But what would be some suggestions for a (somewhat attractive) female artist? I'm afraid to draw attention of unwanted parties. I don't want to be rude but I don't want them interrupting my drawing either. Maybe I'm worrying too much and this rarely happens?
January 7th, 2010 #20
That's really interesting you're work reminds me of that guy...uhm....he paints the little houses in the forsest...yeah, My Mom is an artist too but does watercolor mostly of pets and animals she's really amazing at it and is in the fair all the time, I can't draw a straight line! but my son is in high school and he's an incredible artist too - he can draw ANYTHING and make it look like ANYTHING he once drew an engine and it looked EXACTLY like the picture! Is that fun? It's so neat you can do something so relaxing.
One of my teachers used to wear headphones when he was out painting - not connected to anything - he would tuck the wire in under his jacket/shirt - not a bad idea.
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January 7th, 2010 #21
January 7th, 2010 #22
I can't imagine that you haven't learned the secret whithering look all good looking women can give a guy to get rid of them. It is devastating in its brutality cranked up on high. I've had it directed at me a few times in my life and I can attest to its efficacy. I mean you must go out in public now without a sketchbook right? how do you handle it now?
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January 7th, 2010 #23
Sadly Tea I think that is a real concern - I've known quite a few women artists that were concerned about painting outdoors by themselves - it is sad but you do have to use some common sense.
Public places seem like a good bet - what about a library even? Or Barnes and Noble if you have one near you? Lots of people just hanging out in those reading - of course you want to sketch more than people reading. I like to find places where people are pretty much going to be iin the same pose/position for a few miniutes at least. Also, people tend to return to the same position - so when they shift - work on somehting else - when they return - go for it.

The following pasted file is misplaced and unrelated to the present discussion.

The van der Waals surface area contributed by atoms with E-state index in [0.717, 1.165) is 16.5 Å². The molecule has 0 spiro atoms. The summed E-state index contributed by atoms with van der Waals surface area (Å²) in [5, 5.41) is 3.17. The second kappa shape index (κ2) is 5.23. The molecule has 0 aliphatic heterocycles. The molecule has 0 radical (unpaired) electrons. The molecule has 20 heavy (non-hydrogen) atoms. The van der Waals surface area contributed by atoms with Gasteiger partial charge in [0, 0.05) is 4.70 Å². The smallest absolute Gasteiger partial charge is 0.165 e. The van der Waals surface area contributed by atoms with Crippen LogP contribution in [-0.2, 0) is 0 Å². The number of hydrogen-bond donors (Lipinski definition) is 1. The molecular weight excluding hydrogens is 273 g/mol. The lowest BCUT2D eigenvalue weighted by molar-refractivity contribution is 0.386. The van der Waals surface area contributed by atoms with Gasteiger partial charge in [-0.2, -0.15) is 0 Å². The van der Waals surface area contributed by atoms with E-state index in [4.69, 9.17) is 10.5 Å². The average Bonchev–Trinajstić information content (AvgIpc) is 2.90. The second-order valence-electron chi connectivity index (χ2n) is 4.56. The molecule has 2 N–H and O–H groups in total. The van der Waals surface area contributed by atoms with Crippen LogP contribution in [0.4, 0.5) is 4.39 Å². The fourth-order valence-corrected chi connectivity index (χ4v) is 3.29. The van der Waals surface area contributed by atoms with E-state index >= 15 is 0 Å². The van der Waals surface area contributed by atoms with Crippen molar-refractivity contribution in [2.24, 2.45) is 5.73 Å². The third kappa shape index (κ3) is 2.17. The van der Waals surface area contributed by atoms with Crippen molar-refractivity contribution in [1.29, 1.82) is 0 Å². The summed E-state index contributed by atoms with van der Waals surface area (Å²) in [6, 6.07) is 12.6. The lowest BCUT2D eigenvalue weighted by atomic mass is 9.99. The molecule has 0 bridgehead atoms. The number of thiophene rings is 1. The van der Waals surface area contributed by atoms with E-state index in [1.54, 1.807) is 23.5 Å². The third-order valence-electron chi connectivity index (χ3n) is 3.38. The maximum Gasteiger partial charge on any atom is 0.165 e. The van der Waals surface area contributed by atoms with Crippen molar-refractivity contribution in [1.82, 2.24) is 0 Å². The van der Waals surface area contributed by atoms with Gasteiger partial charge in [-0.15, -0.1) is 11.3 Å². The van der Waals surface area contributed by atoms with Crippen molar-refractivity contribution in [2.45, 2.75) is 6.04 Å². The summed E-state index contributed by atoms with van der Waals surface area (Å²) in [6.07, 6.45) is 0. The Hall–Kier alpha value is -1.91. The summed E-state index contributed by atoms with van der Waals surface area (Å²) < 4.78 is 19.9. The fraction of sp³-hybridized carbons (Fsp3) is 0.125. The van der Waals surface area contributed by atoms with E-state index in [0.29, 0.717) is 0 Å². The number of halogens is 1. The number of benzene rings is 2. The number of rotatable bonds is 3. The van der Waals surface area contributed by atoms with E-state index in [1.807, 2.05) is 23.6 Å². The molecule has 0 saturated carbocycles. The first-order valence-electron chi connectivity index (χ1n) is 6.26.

Check out "SketchCrawl": http://www.sketchcrawl.com/ I never see it mentioned here but it would be a great place to meet like-minded folk and make some "sketch buddies".
January 11th, 2010 #24
Last edited by Pigeonkill; January 11th, 2010 at 03:14 PM.Make a sketchbook happy, feed it a tip to improve!
January 11th, 2010 #25
i start to think americans are REALLY idiots..
in europe you can just draw on the street, and nothing will happen. maybe once an hour someone will take a look, and twice a day someone actually says something. and at least nobody is rude. its just getting over being afraid to be there looking at the people, but after that, theres really no problem.
My sketchbook: http://www.conceptart.org/forums/sho...106521&page=11
January 11th, 2010 #26
i start to think americans are REALLY idiots..
and at least nobody is rude. QUOTE]
Way to not be rude. She has a legitimate concern that many of my female artist friends and students have expressed over the years. If you have something constructive to add feel free, otherwise keep your ignorant comments to yourself.